Parker's Glossary of Heraldry (see below) gives the following example:

Argent, a chevron between three fylfots gules--Leonard CHAMBERLAYNE, Yorkshire [so drawn in MS. Harleian, 1394, pt. 129, fol. 9=fol. 349 of MS.]

(In lieu of an image from this MS., a modern rendering of this blazon is shown on the right.)

Even in the last few centuries the fylfot is conspicuous by its absence from grants of arms (understandably so since 1945; see: Swastika – Stigma).

Modern use of the term

From its use in heraldry - or from its use by antiquaries - fylfot has become an established word for this symbol, in at least British English.

However, it was only rarely used. Wilson, writing in 1896, says, "The use of Fylfot is confined to comparatively few persons in Great Britain and, possibly, Scandinavia. Outside of these countries it is scarcely known, used, or understood."

In more recent times, fylfot has gained greater currency within the areas of design history and collecting, where it is used to distinguish the swastika motif as used in designs and jewellery from that used in Nazi paraphernalia. Even though the swastika does not derive from Nazism, it has become associated with it, and fylfot functions as a more acceptable term for a "good" swastika.

House of Commons Hansard Debates for 12 Jun 1996 (pt 41) reports a discussion about the badge of No. 273 Fighter Squadron, Royal Air Force. In this, fylfot is used to describe the ancient symbol, and swastika used as if it refers only to the symbol used by the Nazis.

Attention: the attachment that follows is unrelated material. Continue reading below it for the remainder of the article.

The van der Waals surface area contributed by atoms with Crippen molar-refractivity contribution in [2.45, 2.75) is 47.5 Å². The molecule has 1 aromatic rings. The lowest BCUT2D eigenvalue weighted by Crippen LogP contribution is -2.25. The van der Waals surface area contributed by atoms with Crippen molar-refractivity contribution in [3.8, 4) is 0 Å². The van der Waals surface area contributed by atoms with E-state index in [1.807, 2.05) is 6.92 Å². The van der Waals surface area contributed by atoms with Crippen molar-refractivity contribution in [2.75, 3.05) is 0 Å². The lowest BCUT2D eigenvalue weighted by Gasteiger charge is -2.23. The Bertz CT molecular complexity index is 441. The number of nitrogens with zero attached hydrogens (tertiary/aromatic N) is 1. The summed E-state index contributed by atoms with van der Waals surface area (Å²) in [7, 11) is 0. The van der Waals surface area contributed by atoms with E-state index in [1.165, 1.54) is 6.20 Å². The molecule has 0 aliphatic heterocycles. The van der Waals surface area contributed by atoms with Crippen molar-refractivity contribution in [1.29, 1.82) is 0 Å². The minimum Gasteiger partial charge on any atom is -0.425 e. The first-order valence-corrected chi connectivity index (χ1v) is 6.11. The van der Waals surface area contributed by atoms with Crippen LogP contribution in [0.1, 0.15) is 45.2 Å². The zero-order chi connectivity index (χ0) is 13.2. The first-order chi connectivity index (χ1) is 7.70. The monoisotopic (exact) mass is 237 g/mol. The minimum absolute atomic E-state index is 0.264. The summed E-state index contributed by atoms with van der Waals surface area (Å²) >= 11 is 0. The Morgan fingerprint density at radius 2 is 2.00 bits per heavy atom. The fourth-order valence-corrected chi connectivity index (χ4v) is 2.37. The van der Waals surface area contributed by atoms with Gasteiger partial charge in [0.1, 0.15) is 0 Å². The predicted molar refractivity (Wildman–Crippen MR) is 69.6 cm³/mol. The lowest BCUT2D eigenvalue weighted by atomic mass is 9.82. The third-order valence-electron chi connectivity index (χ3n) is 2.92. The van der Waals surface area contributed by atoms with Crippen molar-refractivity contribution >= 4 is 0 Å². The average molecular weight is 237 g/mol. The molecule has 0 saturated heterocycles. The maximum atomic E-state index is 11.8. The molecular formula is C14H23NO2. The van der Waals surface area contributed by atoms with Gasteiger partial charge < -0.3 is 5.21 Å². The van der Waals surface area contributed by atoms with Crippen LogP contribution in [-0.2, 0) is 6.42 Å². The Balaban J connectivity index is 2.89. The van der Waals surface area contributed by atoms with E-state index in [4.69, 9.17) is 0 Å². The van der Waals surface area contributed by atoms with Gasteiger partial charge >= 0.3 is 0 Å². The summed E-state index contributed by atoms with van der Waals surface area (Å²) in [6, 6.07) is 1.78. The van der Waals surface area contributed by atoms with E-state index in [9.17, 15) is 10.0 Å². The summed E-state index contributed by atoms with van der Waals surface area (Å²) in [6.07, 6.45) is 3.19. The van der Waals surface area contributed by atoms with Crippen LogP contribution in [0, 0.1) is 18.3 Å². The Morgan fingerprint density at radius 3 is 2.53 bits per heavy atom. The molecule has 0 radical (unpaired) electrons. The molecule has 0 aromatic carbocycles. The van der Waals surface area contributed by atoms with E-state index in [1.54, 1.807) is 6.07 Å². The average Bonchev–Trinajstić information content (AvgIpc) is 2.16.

Odinic Rite (OR), a Germanic pagan organization, use both "swastika" and "fylfot" for what they claim as a "holy symbol of Odinism". The OR fylfot is depicted with curved outer limbs, more like a "sunwheel swastika" than a traditional (square) swastika or heraldic fylfot. [1]

See also

Notes

  1. ^ "fylfot". Oxford English Dictionary. Oxford University Press. 2nd ed. 1989.
  2. ^ quoting R.P. Greg, "Meaning and Origin of Fylfot and Swastika," Archaeologia, Vol. XLVIII, 1885, part 2, 1885 (p. 298); Le Comte Goblet d'Alviella, La Migration des Symboles, 1891 (p. 50)
  3. ^ quoting from George Waring, Ceramic Art in Remote Ages; John B. Day, London; 1874 (p.10).

References

  • Stephen Friar (ed.), A New Dictionary of Heraldry (Alpha Books 1987 ISBN 0-906670-44-6); figure, p. 121
  • James Parker, A Glossary of Terms Used in Heraldry (1894): online @ heraldsnet.org